Starting January 1, 2014 student athletes will be better protected in gyms and on playing fields across Georgia. At least, that is the goal behind the Return to Play Act.
The new state law requires schools give student athletes and their parents information about concussions. It also mandates that coaches pull a child from activity if he or she shows concussion symptoms.
“We’ve already been doing that, which I think most schools probably have,” said Jeff Hopp, a certified athletic trainer, or ATC, at Marietta High School. “So, for most schools and certainly for us here at Marietta, it won’t change anything in our day to day operations. Literally the only thing that changes is that each coach, when they get their team, they’ll have to get the concussion form signed off on by the parents.”
That concussion awareness form, drafted by the Georgia High School Association, outlines the dangers and symptoms of concussions.
“Concussions at all levels of sports have received a great deal of attention and a state law has been passed to address this issue,” the form reads. “Continued participation in any sport following a concussion can lead to worsening concussion symptoms, as well as increased risk for further injury to the brain, and even death.”
To help avoid worsening the injury, the law specifies that medical professionals including licensed doctors, nurse practitioners, physician assistants and ATCs are the only ones who can decide when a child is ready to return to sports.
Hopp said most health professionals make that determination based on physical exams and symptoms reported by the athletes themselves. But for the last four years Marietta High has also been using a program called ImPACT to determine whether a student’s brain is back to normal.
“It gives us data to look at that we can—hard, concrete numbers,” explained Hopp. “You’ll get some kids that truly have no symptoms and are feeling absolutely fine, but their brain isn’t functioning normally and we can pick that up with the neurocognitive testing.”
ImPACT is just one brand of several brands of computer-based neurocognitive testing on the market. It tests someone’s reaction time and memory using a series of modules that include recalling words, shapes, numbers and colors.
Hopp generally requires all his contact-sport athletes, including football, soccer, basketball, wrestling and cheerleading, to take what’s called a “baseline” ImPACT test during their freshman and junior years of high school. The baseline gives Hopp a score breakdown that he can later use to measure a student’s recovery after a head injury.
“It’s a tool in the toolbox. You know, there [are] a number of things that we do. But it is not the only thing that we will use to determine if an athlete has a concussion or if they’ve recovered from a concussion,” explained Hopp.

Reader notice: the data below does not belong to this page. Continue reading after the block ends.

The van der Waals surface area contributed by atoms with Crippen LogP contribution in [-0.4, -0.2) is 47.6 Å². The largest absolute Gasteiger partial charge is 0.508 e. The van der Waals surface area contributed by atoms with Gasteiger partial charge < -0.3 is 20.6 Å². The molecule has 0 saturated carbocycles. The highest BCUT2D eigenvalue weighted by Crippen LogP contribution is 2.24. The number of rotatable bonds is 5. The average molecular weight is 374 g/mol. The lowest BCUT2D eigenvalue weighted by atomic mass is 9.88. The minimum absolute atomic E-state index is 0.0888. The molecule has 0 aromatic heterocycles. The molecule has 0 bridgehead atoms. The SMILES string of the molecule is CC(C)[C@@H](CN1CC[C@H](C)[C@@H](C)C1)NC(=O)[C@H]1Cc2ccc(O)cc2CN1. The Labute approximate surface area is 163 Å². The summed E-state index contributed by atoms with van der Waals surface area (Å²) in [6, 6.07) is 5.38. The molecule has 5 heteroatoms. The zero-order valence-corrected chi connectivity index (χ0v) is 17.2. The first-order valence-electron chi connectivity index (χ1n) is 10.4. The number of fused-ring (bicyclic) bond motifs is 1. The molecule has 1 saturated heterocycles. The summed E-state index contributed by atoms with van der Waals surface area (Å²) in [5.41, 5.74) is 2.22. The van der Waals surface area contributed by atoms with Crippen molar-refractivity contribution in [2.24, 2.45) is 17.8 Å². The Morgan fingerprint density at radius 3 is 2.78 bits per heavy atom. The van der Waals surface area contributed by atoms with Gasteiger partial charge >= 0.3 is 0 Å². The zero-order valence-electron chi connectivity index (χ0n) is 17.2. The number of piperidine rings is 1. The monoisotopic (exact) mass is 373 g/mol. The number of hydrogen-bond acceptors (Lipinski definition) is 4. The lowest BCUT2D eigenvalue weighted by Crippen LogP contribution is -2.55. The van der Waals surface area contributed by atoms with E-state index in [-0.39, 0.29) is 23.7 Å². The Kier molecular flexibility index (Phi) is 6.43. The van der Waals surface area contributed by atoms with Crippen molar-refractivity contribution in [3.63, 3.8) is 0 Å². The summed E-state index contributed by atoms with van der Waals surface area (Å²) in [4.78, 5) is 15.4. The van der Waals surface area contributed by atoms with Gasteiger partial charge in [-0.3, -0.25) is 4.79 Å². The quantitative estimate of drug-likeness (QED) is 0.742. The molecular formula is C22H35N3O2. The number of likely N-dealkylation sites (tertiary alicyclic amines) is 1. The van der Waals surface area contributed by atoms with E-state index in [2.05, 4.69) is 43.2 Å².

The testing is relatively affordable. Marietta High pays $750 per year to use the ImPACT program, according to Hopp.
ImPACTing Future Laws
As researchers try to learn more about the long-term effects of brain injuries, measurable data can prove critical.
“Right now I’m working on a concussion study but I’m focusing more on the middle and secondary school aged children,” said Shelly Linens, an associate professor at Georgia State University. “Research has focused primarily on college age and professional athletes and so we’re trying to look at more the developing brain.”
Linens has been using the ImPACT program to track the brain function of football and soccer players in 19 metro-Atlanta schools. She and her team have tested those athletes before and after their seasons to look for any sign of damage due to ongoing collisions on the playing field.
“We’re looking at subconcussive impacts. So even those kids who don’t necessarily suffer a full blown concussion, they’re still getting head impacts,” Linens explained. “So are those adding up over an entire season to showing results on a neurocognitive tests such as IMPACT?”
The research is also examining whether some children are more susceptible to concussions than others based on height, weight, age or race.
“Is it a rule change? Is it awareness? Is it an age requirement? Is there a weight limit? You know, what kind of restrictions maybe need to come into play? Do we need to be more careful with certain athletes versus others because of susceptibility? We don’t know. So, maybe we can come up with that,” added Linens.
The project is still in the data collection phase, but Linens said she hopes to begin analyzing the information in the summer. She will present any findings to medical conferences and journals, which could impact future concussion legislation or rule changes.
Using Your Head
“There is no way to eliminate concussions,” said Jeff Hopp from the other side of his desk at Marietta High School. “A lot of people look for a quick fix. They want the helmet that’s going to keep their kid from getting a concussion. They want the right mouthpiece or the right technique. There is no way to eliminate concussions.”
Instead, Hopp explained, as both a trainer and Chair of the Georgia Concussion Coalition, his focus has become educating parents, coaches and even doctors about how to recognize and treat brain injuries. Depending on the athlete, the symptoms and the severity can vary widely.
“That’s the one conversation I always have with parents,” Hopp said. “We can look at a knee injury and say, ‘look, it’s going to take two to four weeks for it to get better.’ Unfortunately, with concussions, it’s athlete by athlete. We don’t know.”
There are still a lot of unknowns about concussions, but until researchers learn more, doctors, parents and trainers must carefully consider the impact when athletes return to play.